Hitchcock’s first film in colour, Rope is a cinematic landmark that once again proved Hitchcock’s love for experimenting with form. Seemingly taking place in one continuous shot, the film unfolds in real time. The film opens with the characters Brandon Shaw (John Dall) and Phillip Morgan (Farley Granger) murdering an old classmate, and then unfolds as they host a dinner party in the crime scene. With the aim of proving their intellectual superiority, the murderous duo invite the victim’s father to the dinner while the body sits in the room, hidden in a large chest. On release Rope divided critics, with many feeling that the drama was inferior to Hitchcock’s previous technical experimentation, however it is still celebrated as a fine example of the crime thriller genre. The American film critic Rodger Ebert wrote of the film, ‘Rope remains one of the most interesting experiments ever attempted by a major director working with big box-office names’.
Rear Window is a masterpiece of voyeurism, both in content and filming style. Portraying a claustrophobic setting, the film takes place inside the apartment of a photojournalist, who is incapacitated because of a broken leg. With his rear window being his only view of the outside world, Jeff watches the inhabitants of the surrounding apartments, when his voyeurism leads him to view what appears to be an attempted murder. James Stewart plays the protagonist brilliantly and Hitchcock’s direction is inspiring. A masterwork of suspense, this film has been loved unanimously by cinema fanatics for its comment on voyeurism and cinema, and for its dexterous use of music and visual techniques.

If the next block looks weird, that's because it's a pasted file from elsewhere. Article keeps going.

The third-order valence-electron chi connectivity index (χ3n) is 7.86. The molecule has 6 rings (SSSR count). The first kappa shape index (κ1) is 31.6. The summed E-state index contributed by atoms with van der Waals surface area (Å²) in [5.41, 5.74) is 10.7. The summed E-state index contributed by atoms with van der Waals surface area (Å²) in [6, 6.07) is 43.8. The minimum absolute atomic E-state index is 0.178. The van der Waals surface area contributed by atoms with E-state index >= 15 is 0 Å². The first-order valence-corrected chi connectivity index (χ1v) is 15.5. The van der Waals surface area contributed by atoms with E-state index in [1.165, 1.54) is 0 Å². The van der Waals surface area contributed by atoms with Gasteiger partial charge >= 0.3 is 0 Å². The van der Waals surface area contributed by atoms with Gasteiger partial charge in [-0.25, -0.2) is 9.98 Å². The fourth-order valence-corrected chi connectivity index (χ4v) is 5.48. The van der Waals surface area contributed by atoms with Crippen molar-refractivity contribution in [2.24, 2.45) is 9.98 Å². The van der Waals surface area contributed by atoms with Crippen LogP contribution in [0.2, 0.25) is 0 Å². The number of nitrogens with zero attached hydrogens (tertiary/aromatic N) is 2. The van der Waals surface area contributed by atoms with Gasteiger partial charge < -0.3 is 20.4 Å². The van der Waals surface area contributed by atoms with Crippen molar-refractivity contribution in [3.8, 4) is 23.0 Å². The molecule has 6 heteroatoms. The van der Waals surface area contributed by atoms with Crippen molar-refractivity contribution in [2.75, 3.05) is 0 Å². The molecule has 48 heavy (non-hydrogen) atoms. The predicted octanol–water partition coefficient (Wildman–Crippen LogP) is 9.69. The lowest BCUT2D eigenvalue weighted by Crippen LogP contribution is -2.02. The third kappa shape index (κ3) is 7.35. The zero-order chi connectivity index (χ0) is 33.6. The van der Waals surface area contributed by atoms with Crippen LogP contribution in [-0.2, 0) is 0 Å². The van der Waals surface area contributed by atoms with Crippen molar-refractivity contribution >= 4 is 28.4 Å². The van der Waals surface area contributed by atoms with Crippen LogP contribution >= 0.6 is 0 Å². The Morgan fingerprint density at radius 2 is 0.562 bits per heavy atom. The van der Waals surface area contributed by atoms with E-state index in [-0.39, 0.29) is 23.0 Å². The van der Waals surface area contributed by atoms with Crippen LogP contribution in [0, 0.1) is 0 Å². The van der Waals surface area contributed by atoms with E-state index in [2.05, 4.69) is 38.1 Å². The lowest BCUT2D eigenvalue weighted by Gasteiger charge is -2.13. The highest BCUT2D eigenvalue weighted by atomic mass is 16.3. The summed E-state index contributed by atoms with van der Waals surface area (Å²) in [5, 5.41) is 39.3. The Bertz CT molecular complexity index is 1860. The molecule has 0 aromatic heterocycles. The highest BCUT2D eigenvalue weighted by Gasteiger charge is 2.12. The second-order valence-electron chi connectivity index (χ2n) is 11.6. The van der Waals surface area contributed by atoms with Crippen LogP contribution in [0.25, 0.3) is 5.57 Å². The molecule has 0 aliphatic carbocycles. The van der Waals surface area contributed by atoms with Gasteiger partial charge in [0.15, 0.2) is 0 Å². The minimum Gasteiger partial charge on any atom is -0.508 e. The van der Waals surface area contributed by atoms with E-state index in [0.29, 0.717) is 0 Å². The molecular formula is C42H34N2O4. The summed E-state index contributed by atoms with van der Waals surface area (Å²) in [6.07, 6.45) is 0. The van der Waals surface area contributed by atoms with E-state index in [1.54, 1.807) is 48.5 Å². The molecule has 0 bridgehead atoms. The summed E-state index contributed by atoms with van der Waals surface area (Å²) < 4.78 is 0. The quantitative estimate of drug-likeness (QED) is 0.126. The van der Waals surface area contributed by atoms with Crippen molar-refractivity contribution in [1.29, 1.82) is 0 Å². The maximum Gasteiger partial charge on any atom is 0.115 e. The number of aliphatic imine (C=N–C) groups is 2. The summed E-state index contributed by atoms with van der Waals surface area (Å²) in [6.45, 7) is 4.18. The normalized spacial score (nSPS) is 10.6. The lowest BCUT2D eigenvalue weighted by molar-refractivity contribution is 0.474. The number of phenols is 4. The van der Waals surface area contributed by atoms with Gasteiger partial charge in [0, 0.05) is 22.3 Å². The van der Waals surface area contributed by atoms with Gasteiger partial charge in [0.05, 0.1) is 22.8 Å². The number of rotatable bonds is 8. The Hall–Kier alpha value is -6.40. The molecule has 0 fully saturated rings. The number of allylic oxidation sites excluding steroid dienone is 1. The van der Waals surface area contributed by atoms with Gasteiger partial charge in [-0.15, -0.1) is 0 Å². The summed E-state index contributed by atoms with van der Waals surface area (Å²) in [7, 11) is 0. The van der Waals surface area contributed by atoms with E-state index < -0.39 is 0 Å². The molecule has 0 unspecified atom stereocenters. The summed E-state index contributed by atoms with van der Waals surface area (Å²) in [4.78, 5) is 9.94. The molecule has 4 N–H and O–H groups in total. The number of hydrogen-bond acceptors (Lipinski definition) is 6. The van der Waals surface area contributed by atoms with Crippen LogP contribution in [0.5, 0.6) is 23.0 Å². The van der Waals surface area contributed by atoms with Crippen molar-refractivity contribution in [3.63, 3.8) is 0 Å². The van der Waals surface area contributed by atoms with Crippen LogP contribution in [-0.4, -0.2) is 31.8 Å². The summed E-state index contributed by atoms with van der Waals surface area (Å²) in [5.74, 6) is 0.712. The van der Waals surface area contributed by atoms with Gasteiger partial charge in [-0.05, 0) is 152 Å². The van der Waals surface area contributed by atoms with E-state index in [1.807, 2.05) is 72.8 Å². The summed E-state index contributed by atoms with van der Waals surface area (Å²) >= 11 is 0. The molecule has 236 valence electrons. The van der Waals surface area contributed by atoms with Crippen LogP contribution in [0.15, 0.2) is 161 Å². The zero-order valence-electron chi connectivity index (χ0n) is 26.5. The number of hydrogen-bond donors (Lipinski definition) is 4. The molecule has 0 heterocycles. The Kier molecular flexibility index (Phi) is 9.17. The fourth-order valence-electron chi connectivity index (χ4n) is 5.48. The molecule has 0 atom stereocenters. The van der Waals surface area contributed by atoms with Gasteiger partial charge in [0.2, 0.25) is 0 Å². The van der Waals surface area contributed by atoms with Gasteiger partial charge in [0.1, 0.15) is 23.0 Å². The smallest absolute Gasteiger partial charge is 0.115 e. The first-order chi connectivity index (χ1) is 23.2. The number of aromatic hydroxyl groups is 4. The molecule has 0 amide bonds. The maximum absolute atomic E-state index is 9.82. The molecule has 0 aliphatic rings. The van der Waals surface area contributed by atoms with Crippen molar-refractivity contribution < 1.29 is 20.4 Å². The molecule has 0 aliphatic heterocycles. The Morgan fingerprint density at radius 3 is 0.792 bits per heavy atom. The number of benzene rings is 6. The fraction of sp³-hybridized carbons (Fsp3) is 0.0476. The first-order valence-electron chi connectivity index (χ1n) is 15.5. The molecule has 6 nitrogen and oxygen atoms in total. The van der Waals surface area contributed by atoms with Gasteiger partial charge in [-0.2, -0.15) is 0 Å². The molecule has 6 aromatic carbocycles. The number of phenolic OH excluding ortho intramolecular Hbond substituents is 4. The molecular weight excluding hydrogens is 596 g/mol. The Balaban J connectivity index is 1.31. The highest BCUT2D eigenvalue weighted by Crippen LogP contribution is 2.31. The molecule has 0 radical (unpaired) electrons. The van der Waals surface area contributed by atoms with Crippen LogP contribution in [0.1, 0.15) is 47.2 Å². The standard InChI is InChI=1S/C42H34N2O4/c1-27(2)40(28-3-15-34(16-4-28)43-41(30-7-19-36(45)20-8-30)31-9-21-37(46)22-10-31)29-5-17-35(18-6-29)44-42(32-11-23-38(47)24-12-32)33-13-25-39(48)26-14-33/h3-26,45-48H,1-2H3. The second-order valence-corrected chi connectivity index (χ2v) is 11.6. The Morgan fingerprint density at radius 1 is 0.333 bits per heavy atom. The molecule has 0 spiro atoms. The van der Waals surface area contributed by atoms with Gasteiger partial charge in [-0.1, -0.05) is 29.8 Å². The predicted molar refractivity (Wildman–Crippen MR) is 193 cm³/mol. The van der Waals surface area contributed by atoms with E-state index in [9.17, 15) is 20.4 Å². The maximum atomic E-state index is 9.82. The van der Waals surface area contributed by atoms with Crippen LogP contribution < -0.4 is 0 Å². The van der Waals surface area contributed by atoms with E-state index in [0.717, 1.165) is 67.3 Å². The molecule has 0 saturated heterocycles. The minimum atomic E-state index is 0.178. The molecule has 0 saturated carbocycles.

The Trouble with Harry represented a deviation from Hitchcock’s thriller reputation, and instead takes the form of a dark comedy. In the film, the ‘trouble with Harry’ is that he is dead, and the residents of the small village in Vermont are not sure what to do with his body. The story unfolds as the main characters continually bury, dig up, move and conceal the title character, hiding him from the police, while also figuring out which one of them actually killed him. While this film might catch suspense fanatics by surprise, The Trouble with Harry is a clear example that Hitchcock was a genius of multiple genres.